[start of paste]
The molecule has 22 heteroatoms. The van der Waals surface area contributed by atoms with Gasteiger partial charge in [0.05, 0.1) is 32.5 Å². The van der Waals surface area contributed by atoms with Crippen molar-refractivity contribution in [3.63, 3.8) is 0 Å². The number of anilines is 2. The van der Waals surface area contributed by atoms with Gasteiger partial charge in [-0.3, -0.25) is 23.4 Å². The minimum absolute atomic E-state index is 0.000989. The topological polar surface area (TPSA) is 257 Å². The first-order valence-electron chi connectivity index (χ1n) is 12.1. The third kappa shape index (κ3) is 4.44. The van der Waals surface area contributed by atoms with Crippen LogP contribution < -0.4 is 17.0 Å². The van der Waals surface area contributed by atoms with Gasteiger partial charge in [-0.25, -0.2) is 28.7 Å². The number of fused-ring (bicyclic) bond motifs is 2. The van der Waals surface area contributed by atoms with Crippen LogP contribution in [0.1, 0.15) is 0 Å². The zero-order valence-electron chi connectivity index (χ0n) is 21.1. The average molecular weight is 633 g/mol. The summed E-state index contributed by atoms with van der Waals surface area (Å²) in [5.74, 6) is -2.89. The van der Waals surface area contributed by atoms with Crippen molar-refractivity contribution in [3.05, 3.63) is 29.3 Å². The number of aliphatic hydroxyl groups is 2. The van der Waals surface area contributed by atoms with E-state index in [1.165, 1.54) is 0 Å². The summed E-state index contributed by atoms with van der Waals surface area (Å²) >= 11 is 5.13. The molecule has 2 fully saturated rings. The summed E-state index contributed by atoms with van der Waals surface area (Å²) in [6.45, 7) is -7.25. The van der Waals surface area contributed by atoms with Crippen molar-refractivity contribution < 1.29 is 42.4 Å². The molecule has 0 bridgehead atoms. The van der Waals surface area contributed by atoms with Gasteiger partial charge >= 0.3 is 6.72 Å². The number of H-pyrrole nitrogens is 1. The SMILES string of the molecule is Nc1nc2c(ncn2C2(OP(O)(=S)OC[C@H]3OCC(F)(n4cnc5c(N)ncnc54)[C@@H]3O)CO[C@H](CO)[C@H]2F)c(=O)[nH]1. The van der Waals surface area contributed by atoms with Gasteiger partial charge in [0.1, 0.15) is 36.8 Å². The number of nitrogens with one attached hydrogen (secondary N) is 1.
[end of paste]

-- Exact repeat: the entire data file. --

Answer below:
The molecule has 22 heteroatoms. The van der Waals surface area contributed by atoms with Gasteiger partial charge in [0.05, 0.1) is 32.5 Å². The van der Waals surface area contributed by atoms with Crippen molar-refractivity contribution in [3.63, 3.8) is 0 Å². The number of anilines is 2. The van der Waals surface area contributed by atoms with Gasteiger partial charge in [-0.3, -0.25) is 23.4 Å². The minimum absolute atomic E-state index is 0.000989. The topological polar surface area (TPSA) is 257 Å². The first-order valence-electron chi connectivity index (χ1n) is 12.1. The third kappa shape index (κ3) is 4.44. The van der Waals surface area contributed by atoms with Crippen LogP contribution < -0.4 is 17.0 Å². The van der Waals surface area contributed by atoms with Gasteiger partial charge in [-0.25, -0.2) is 28.7 Å². The number of fused-ring (bicyclic) bond motifs is 2. The van der Waals surface area contributed by atoms with Crippen LogP contribution in [0.1, 0.15) is 0 Å². The zero-order valence-electron chi connectivity index (χ0n) is 21.1. The average molecular weight is 633 g/mol. The summed E-state index contributed by atoms with van der Waals surface area (Å²) in [5.74, 6) is -2.89. The van der Waals surface area contributed by atoms with Crippen molar-refractivity contribution in [3.05, 3.63) is 29.3 Å². The number of aliphatic hydroxyl groups is 2. The van der Waals surface area contributed by atoms with E-state index in [1.165, 1.54) is 0 Å². The summed E-state index contributed by atoms with van der Waals surface area (Å²) >= 11 is 5.13. The molecule has 2 fully saturated rings. The summed E-state index contributed by atoms with van der Waals surface area (Å²) in [6.45, 7) is -7.25. The van der Waals surface area contributed by atoms with Crippen molar-refractivity contribution < 1.29 is 42.4 Å². The molecule has 0 bridgehead atoms. The van der Waals surface area contributed by atoms with Gasteiger partial charge >= 0.3 is 6.72 Å². The number of H-pyrrole nitrogens is 1. The SMILES string of the molecule is Nc1nc2c(ncn2C2(OP(O)(=S)OC[C@H]3OCC(F)(n4cnc5c(N)ncnc54)[C@@H]3O)CO[C@H](CO)[C@H]2F)c(=O)[nH]1. The van der Waals surface area contributed by atoms with Gasteiger partial charge in [0.1, 0.15) is 36.8 Å². The number of nitrogens with one attached hydrogen (secondary N) is 1.